Pamba knew she had a problem.  She was so very hungry, but humans were near.  She settled back into the water, her head like an orange turtle shell with furry ears sticking up.  Pamba held her breath, the buzzing of flies grew more insistent, and the humans came ever closer.  The flies buzzing became flute-like and a horrified Pamba sensed the humans were nearly upon her.  The sound of the flute played in harmony with the water of the brook and Pamba heard the voice of a human girl.

“Come out, Tiger.  We have brought your lunch.”  The buzz of the flute died down and the sound of bleating filled the air.  Pamba’s stomach tensed and growled.

“Screek scraw, ha ha!”  The birds mocked Pamba’s predicament. 

“Two little humans to kill one little tiger, har har har!  They will turn your skin into a lamp shade; sell your bones to impotent men.”  The forest canopy burst alive with mocking, screeching birds.

Pamba, angry, stood upright from her submerged position.  Tiny little rainbows flitted out from her.  Her sharp claws swiped at one and more shards of light burst out.  She raked again at one of the wet rainbows and the air burst with even more vibrating colors.

“Oh look! She must be over there, where the rainbows blossomed!” Announced a human girl’s voice, “Come, let’s look.”  Footsteps and bleating became louder.  She said, “Silly! Now is not the time to wonder if this is a good idea.” 

The human odor stung the air.  The voices came closer.  “Slow down!  Okay, then, let me have him so I can see what you’re saying.  You’re not being very clear, use both hands.  I’m sorry they hurt, but I need to see them.”  A moment of silence hung in the air.  “What do you mean, ‘what if this is the wrong tiger?’  Here, take the rope.”

Pamba eyes locked on the two dark brown children’s arrival.  They half dragged a struggling goat towards the eruption of rainbows.

The boy fidgeted with his fingers.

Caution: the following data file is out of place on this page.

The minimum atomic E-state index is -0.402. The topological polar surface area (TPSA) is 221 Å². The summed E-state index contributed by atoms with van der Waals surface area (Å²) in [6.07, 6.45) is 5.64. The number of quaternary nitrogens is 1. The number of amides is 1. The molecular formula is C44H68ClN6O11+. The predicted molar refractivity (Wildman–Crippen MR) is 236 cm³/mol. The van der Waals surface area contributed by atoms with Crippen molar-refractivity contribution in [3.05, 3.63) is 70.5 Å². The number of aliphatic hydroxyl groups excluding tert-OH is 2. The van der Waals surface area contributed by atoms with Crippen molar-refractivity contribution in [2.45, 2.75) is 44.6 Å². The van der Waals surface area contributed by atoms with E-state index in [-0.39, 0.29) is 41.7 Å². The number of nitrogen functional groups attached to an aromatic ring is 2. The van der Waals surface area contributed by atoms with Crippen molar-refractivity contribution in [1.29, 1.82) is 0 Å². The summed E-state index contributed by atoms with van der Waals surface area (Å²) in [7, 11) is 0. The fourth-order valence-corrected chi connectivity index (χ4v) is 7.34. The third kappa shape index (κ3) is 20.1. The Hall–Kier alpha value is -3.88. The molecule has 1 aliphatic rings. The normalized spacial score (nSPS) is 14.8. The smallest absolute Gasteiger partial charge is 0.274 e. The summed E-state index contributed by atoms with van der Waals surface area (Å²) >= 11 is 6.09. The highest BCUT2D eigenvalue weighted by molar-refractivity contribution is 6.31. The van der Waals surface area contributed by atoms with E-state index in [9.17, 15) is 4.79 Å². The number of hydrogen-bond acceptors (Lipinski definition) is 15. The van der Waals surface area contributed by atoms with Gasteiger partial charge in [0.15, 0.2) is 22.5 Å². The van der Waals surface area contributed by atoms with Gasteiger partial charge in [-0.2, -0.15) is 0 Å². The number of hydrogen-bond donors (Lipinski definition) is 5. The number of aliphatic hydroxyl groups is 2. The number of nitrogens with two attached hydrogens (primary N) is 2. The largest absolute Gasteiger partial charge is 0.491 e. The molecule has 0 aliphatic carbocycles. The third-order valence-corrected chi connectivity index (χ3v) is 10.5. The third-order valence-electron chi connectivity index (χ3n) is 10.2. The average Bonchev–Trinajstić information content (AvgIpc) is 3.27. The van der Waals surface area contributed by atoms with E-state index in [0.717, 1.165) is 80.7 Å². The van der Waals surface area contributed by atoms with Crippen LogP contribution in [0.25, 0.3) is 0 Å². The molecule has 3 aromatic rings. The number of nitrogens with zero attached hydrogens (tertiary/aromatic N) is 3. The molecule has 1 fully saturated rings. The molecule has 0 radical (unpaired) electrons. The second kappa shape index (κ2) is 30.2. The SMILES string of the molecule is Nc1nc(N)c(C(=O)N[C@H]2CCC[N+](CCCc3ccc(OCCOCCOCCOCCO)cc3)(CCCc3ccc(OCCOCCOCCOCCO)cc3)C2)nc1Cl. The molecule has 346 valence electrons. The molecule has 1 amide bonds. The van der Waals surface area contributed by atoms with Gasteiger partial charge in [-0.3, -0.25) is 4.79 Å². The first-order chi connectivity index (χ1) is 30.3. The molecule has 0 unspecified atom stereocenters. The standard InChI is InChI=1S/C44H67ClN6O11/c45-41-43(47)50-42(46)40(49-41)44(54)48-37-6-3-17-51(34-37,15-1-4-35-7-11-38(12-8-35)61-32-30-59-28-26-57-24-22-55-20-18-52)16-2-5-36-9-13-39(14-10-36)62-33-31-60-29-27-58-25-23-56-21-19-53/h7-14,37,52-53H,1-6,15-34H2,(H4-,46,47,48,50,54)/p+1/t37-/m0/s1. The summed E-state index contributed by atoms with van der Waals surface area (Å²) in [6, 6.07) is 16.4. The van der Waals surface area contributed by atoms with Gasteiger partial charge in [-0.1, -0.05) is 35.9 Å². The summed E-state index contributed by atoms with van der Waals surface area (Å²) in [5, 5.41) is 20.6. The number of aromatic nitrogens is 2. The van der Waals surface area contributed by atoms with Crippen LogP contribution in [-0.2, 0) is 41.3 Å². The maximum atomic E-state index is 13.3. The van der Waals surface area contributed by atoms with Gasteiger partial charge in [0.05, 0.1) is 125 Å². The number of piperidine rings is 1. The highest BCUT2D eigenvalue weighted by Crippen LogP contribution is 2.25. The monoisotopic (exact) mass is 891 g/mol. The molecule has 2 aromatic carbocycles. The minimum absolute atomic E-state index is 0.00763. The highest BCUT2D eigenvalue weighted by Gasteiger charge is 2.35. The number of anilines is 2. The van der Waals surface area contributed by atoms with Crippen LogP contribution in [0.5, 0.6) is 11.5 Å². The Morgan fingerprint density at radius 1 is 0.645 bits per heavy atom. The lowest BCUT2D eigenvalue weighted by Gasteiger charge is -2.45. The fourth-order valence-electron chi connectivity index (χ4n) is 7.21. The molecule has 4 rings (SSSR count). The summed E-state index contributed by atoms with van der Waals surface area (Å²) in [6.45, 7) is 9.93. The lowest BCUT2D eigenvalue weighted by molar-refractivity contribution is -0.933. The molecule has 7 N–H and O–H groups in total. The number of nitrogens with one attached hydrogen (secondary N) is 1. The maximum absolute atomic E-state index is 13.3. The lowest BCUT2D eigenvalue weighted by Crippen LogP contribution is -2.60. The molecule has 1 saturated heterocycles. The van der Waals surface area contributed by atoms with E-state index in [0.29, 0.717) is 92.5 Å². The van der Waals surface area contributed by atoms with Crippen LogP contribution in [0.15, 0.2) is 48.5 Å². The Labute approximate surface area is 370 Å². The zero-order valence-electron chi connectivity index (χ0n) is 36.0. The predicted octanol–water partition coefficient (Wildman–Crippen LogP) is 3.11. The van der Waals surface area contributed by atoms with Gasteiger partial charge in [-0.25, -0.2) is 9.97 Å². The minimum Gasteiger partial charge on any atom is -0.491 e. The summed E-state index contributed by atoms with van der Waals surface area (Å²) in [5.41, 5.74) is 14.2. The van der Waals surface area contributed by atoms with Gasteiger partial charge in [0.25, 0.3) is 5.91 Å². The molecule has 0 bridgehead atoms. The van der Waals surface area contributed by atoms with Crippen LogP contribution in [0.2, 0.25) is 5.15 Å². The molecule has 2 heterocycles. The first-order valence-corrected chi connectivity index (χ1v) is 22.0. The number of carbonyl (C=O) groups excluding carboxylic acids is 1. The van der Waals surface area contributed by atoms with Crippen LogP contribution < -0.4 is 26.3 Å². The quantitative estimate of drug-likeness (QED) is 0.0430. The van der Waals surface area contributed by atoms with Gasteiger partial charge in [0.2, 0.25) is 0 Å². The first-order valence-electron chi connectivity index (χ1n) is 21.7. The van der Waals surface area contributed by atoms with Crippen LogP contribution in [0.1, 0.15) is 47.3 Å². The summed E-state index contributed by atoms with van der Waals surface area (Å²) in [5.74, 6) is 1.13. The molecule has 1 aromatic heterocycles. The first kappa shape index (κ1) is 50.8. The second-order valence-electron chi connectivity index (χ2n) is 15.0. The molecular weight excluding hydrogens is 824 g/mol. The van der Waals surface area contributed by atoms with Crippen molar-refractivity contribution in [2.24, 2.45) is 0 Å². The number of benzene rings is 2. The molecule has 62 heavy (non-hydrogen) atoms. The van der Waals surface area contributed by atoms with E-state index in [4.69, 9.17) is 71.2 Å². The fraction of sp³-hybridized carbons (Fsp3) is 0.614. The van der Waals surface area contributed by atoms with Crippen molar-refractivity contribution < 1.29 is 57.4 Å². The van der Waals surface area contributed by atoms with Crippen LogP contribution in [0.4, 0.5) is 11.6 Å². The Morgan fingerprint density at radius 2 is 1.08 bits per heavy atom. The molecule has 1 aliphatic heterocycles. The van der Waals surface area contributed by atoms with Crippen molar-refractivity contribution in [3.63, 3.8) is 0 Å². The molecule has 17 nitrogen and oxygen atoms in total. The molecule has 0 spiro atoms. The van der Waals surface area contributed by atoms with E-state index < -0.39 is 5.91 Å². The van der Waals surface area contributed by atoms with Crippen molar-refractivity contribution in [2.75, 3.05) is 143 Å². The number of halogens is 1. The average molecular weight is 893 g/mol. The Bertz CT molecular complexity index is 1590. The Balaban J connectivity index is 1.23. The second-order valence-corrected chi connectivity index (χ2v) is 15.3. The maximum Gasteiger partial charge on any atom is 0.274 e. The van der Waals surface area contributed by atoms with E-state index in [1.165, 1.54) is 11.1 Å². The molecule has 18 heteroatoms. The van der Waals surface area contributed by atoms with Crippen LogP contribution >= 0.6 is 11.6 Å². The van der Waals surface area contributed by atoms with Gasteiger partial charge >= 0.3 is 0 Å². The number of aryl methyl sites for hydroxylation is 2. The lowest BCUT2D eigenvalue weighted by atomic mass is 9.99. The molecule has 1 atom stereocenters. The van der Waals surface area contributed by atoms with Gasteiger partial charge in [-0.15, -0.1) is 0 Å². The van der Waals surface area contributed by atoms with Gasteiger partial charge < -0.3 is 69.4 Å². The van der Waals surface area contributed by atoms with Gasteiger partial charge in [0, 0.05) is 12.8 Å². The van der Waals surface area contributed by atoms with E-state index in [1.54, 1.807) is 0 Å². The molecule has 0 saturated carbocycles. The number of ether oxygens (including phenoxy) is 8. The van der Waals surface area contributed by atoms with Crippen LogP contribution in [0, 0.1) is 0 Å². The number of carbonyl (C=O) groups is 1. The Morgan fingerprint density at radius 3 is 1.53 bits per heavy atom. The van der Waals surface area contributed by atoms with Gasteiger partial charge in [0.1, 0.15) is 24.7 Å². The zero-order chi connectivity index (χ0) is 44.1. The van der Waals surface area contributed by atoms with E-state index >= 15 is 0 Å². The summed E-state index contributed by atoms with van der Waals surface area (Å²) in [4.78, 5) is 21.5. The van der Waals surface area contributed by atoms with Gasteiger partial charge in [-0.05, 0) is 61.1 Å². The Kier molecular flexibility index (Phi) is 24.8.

“It will be okay.  It can’t be the wrong tiger.  And besides,” she added, “we have an offering.”

The children stood opposite from Pamba, separated by the brook, the rainbows, and the mocking howls of the birds. 

“Screek, scrawk, pok, pok, pok!”

“The birds say that I am going to eat you up.”  Pamba, her ears laid flat against her head,  hissed at the children from the far bank.

The little boy’s hands trembled, formed twisted fists, opened, and then grabbed at his elbows.  The rope holding the goat fell to the forest floor.

The little girl smiled at Pamba and said, “Oh, I suppose you could, too.”  She pointed up at the feathered chorus, “But they also say that we will turn you into a rug.”

“You know the feathered speech?”  Pamba asked, still soaked.

“All children know the All-Speech until they are made selfish – then they only talk to themselves.”  She frowned.  “After that, only a few know about the Word.” 

Pamba sniffed the air currents and lay down.  “The birds lie.”  She smelt no oils, no powders or grease; no older humans were about.  “I shall not eat you.”  Pamba said, “Not today, not before the selfish takes you.”

“And I shall not make a rug out of you.”  The girl said, “Not ever.”

The boy placed one trembling foot on the goat’s lead rope.

Pamba asked what it was then they wanted, if not her bones, or her skin.